Ruth Madievsky



Watch the squirrel clean its face

until its hands are your hands,

until the chemical energy of sunlight

is gentle as a kiss

on your cheek, don’t stop until

the senators inside you

go home to their creamed corn and televisions,

their partners and dogs, until

the two-way mirrors   

and oyster knives you hang from your optic nerves

like laundry

are taken by the wind, let it

uncurl your eyelashes,

let it carry you

in its pocket like a mint. It’s all true—

the weird sex thing, the yellow pills, how I climbed

myself like a tree. Basically anything

can hold itself hostage.

The question isn’t Why? but So?

Still, there are ways

of touching without bulldozing,

ways of washing a body

without making the person inside it

feel like a plate.

You don’t have to sympathize

with the teeth of chainsaws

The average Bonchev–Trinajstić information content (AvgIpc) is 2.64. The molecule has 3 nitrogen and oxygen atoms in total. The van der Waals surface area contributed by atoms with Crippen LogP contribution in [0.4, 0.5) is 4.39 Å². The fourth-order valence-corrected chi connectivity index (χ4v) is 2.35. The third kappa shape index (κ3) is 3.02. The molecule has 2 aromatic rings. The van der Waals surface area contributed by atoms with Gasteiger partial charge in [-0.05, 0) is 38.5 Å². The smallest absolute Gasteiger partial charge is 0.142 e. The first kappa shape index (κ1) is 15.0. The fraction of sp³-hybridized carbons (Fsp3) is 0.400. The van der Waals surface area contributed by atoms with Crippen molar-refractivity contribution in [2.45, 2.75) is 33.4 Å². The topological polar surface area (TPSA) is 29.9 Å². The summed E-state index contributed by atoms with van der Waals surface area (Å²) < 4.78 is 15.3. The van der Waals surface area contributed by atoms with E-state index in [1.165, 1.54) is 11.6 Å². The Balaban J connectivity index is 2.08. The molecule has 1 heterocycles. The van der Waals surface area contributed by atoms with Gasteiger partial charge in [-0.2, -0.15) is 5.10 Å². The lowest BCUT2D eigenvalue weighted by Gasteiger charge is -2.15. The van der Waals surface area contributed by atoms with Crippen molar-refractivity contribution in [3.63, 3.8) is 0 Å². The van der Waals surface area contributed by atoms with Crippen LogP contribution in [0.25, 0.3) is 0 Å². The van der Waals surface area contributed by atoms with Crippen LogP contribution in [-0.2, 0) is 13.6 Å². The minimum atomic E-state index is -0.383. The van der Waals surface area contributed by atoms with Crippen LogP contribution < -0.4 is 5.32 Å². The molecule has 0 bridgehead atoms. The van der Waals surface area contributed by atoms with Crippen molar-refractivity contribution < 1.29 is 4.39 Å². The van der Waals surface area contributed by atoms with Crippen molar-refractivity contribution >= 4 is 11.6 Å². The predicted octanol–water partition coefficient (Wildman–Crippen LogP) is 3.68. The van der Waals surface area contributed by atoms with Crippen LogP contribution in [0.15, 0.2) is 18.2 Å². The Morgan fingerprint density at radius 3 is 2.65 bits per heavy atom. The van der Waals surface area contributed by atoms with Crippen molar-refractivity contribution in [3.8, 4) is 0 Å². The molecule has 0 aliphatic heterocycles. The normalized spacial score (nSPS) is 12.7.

if you don’t want to.

Where you go

when you enter a wormhole

is not important.




This poem is the winner of the 8th annual Stanley Kunitz Memorial Prize. The prize awards $1,000 and publication of the winning poem to a poet under 40 years of age in honor of the late Stanley Kunitz's dedication to mentoring poets.


Found In Volume 46, No. 05
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Ruth Madievsky
About the Author

Originally from Moldova, Ruth Madievsky is a poet, fiction writer, and essayist living in Los Angeles. Her debut poetry collection, Emergency Brake, was published by Tavern Books ​as their 2015 Wrolstad Contemporary Poetry Series selection.